Genetic disease is caused by a gene that does not work any more because it is defective, as a result of mutation, e.g. point mutation or deletion (see ipter 4). Therefore radioactivity, UV irradiation, and contact with mutagenic substances, such as aflatoxin, should be avoided. A chemical is called mutagen if it causes mutations in the DNA. There are hundreds if not thousands of chemicals which cause mutation in our world. Chemicals are mutagenic also cause cancer. How much of any mutagen is harmful and what is the acceptable limit to release the environment is the subject of long debate and argument between ntists, environmentalists, industrialists and politicians. Many mutant genes present in populations today are thought to be due to mistakes made during the duplication of DNA. We can probably do very little about this, we should do our best to exclude mutagens from the environment. There are a number of distinct strategies for dealing with genetic disease. potential parents can be screened for mutant genes and counselled if there is risk that offspring may be genetically abnormal. Foetuses may be genetically screened and abortion of affected foetuses offered. This approach causes problems as abortion is unacceptable to many persons. An altemative fertilize eggs in vitro, screen them for genetic abnormalities and then slant only fertilized eggs which are genetically normal. A fourth possibility is the emerging technology of gene therapy, which will be discussed later. Cystic fibrosis is a devastating genetic disease common in people of north- European descent. This disease is due to the defect in a gene called rR. This gene is not located on the X chromosome, but is on an autosome. The mutant gene is recessive and so to be affected, a child must receive a copy of the mutant gene from both parents. Five percent of people of them European descent are carriers of the mutant gene. If a man ws that he has one mutant gene, he has to consider if it is wise to be with a woman who is a carrier, and vice versa. On average, 1 out of 2 children from such matings will have cystic fibrosis. Nowadays it is easy to check if a person has a mutant CFTR gene. If a couple find they are both carriers, they then have the choice of either not having children or having children but making a prenatal diagnosis and aborted foetuses. Screening for a defective gene is however complicated by the fact that there may be many different kinds of mutation (e.g. point mutations and deletions) that cause a normal gene to become defective. Screening can often only detect one type of mutant gene. Screening is usually for the most common mutant type of the gene in the population and cannot exclude with 100 percent certainty that an individual has a different mutant gene that is undetected.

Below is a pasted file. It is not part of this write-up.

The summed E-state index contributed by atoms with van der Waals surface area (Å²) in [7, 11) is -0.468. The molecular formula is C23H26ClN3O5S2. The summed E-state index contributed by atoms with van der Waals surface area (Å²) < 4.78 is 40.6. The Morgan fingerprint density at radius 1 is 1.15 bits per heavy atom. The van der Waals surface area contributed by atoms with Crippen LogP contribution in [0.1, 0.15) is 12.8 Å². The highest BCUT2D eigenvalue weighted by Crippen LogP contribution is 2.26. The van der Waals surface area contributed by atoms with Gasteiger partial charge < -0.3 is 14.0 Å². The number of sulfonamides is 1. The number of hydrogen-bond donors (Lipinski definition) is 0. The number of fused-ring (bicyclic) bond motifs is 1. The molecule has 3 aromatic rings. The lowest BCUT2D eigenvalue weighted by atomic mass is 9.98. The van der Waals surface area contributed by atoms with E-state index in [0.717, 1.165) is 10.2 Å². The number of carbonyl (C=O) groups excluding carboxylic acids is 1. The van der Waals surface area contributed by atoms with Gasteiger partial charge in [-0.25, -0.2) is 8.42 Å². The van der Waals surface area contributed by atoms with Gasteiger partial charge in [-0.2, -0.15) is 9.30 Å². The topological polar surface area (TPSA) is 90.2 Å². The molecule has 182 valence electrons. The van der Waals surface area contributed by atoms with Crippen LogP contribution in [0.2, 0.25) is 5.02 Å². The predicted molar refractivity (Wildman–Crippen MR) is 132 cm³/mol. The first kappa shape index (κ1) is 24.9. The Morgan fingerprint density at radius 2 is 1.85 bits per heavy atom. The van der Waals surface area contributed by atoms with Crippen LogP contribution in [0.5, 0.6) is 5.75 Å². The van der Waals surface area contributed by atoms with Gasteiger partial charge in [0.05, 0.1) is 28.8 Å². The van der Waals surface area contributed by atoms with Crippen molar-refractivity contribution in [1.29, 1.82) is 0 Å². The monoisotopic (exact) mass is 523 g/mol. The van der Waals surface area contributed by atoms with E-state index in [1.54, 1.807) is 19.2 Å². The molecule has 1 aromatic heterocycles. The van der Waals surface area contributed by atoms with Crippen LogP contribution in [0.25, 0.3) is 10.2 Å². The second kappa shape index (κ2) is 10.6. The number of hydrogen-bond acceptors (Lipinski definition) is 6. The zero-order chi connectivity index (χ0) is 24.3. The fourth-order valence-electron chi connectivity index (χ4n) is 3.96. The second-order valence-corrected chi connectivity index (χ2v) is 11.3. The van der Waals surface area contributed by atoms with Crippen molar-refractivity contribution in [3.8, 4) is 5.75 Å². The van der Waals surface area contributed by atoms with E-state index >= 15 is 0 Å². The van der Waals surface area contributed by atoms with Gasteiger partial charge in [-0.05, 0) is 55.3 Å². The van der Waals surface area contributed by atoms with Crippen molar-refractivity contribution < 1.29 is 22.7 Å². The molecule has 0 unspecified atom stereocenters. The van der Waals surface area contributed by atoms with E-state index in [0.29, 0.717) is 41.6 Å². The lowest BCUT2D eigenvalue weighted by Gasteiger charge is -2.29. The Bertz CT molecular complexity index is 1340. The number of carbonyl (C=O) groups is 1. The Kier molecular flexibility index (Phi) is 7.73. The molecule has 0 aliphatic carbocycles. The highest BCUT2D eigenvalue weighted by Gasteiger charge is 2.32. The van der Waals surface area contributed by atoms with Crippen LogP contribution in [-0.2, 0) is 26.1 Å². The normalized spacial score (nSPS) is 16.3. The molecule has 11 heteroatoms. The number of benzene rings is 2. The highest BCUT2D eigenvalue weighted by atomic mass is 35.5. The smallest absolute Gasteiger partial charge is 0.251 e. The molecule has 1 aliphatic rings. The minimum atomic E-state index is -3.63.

Counselling before starting a family cannot be of help for most causes of Down's Syndrome. This condition is due to the presence of an extra chromosome 21. It becomes increasingly more likely as the age of the mother increases. Only 0. I percent of offspning of mothers aged 20, are affected while two percent of offspring born to mothers aged 40 or more, are affected. This phenomenon is not due to the inheritance of a mutant gene but as far as we know, is caused by a random event. In this case only prenatal diagnosis and abortion can avoid the birth of a child with Down's Syndrome.
The problem of the carrier of a mutant CFTR gene is the problem of any carrier of a mutant gene. What should individuals do, what should govem- ments do? This is a complex ethical and social problem which we will return to later.
Current methods for gene therapy
Very few genetic diseases can be cured, and only the symptoms are treated. The mutant genes are not altered by the treatments. One of the best known treatments is the injection of insulin into diabetic patients. This therapy is very successful and not too expensive. Another example is the treatment of phenylketonuria by the use of a diet that controls the intake of phenylalanine. For blood diseases, bone marrow transplantation has been tried. Red blood cells have a limited life and are made continuously by special cells in the bone marrow. People with diseases affecting their red blood cells such as thalassaemia, could therefore be given a supply of normal bone marrow. The problem of bone marrow transplantation is that even transplants from close relatives are not always successful.